- A few more members, and Stars will have one-third of Arcade Fire's total head count.
Their name might seem more appropriate than presumptuous these days, but the Canadian indie-rockers of Stars clearly didn't put much thought into search-engine accessibility when they selected their moniker. If you typed "Stars" into Google a month or so ago, you'd find more info about constellations and Dallas hockey teams than Montreal pop bands.
But things have changed since then. The band's plan might have been to remain enigmatic: Whether you're looking for its MySpace page or trying to wrap your head around the tangle of personal and political conflict in its songs, Stars demands a little more attention than your average '80s revivalists. But the group's gotten more of it than it bargained for lately, following in the footsteps of labelmates and fellow countrymen Broken Social Scene and Feist by converting tons of fans and packing auditoriums across the globe along the way.
It's a level of success that's been well deserved for Stars' frontwoman Amy Millan. In the middle of a sold-out Australian tour, she still seems in awe of it all. "I never, ever get used to it," she says. "When there are people in the audience singing the songs and spending their hard-earned cash on coming to see us, I am blown away. It feels like a dream."
Millan, 34, is a Toronto native who spent the better part of a decade trying to find her niche in the music biz. The journey took her to Los Angeles for a spell, when she was in her early twenties, but it wasn't until she returned home to Canada that things started to fall into place.
In Montreal, she fell in with a community of musicians who would soon be influencing the sound of indie-rock the world over — though it was hardly a case of overnight rags to riches. "We had many empty shows and years of empty pockets," says Millan. "But we had all these bands — Metric, the Dears, Broken Social Scene — all fighting the same fight. We would go lay in the park, drink cheap wine, and find someone cute to make out with."
Millan is still a member of the Broken Social Scene family, which has seemingly engulfed most of Quebec at this point. But she didn't truly shine until singer Torquil Campbell and keyboardist Chris Seligman asked her to join Stars in 2001. Her role has steadily grown over the band's four albums, as she's become a dynamic lead singer and a perfect foil for Campbell's melodramatic Morrissey croon.
"They are my family and my best friends," says Millan of her Stars bandmates, who also include bassist Evan Cranley and drummer Pat McGee. "I knew from our first rehearsal it was a special chemistry among us, and I feel very lucky that this group of people has had so much faith in me and my work. That can be hard to find. We know how to fight, which is one of the reasons we're still a band. And we also know how to party."
It's safe to assume the parties have become a little more lavish in recent years — as have Stars' lushly colored studio productions. Last year, the group followed up its acclaimed 2005 CD, Set Yourself on Fire, with the dramatic, theatrical In Our Bedroom After the War, which has notched indie hits with the infectious anthem "The Night Starts Here" and the Moz-like rocker "Take Me to the Riot."
"It is the most ambitious record we've done," says Millan. "If you listen to Heart [from 2003], we didn't have the budget we did for In Our Bedroom. But songs like 'Time Can Never Kill the True Heart' were hugely ambitious, and we only had one mic to record everything. Sometimes, throwing money at something can make it sound bigger, but we always wanted to achieve that kind of sound — even when we had no money."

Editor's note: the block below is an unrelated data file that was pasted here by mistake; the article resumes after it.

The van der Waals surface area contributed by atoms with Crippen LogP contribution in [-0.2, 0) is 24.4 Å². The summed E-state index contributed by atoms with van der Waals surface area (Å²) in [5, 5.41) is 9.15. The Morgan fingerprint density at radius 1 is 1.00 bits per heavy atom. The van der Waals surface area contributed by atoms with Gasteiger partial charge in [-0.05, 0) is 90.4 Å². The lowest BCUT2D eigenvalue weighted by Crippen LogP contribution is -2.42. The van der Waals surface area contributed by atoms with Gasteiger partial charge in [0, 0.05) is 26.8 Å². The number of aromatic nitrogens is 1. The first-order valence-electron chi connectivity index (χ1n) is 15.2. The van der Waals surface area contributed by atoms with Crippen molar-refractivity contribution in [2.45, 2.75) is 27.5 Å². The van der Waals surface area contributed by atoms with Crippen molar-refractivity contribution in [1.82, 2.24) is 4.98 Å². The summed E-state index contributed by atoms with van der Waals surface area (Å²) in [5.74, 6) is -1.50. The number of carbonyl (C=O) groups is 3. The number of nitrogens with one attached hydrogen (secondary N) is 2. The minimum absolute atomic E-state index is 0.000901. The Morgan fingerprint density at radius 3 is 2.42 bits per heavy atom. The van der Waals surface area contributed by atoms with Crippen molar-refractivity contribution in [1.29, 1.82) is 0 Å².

Still, In Our Bedroom is a complex record and one rooted in its studio tools. Don't expect Stars to replicate it note-for-note onstage. "We approach the songs from scratch when putting together a show," says Millan. "They aren't going to sound exactly like the record, but that's a good thing. Why pay money to come see it live if it sounds exactly as it would on your couch? We exude a lot more energy than we do on record. It's a celebration of all the hard work in the studio."
While Stars' music ties in to the free-spirited type of introspection that made legends of the Smiths, Millan is the magic bullet that gives the band its style. She is the songwriter and voice behind some of Stars' best songs — including "Elevator Love Letter" and "Ageless Beauty" — and her ability to shift from punk spunk to jazzy seduction has netted comparisons to two of her Broken Social Scene sisters, Emily Haines (who also sings in Metric) and Feist.
"I remember meeting Leslie [Feist], working at a bar in downtown Toronto," recalls Millan. "She had just self-released her record and wanted to know what to do next. That was 10 years ago. What she did was work her ass off. She played and wrote and played and wrote. And now she is playing arenas."
Feist is the undisputed queen of Canadian indie-rock right now, and her career arc parallels that of her friends Millan and Haines. All three have split their time between bands and solo projects — Millan released a well-received country-folk album, Honey From the Tombs, in 2006. Most important, they all remain close. And at times, says Millan, they can be a little competitive. "But it's good for us," she laughs. "It makes us work harder. Before anyone knew about our bands, we were writing for each other.
"In the end, when things go well for someone — like Feist's four Grammy nods — we are proud. When things aren't going well for someone, we worry for them. The pride I carry is for my friends. I am amazed that this crew of gangly teenagers, who grew up together, who wanted to travel the world playing music, has found people out there who support it."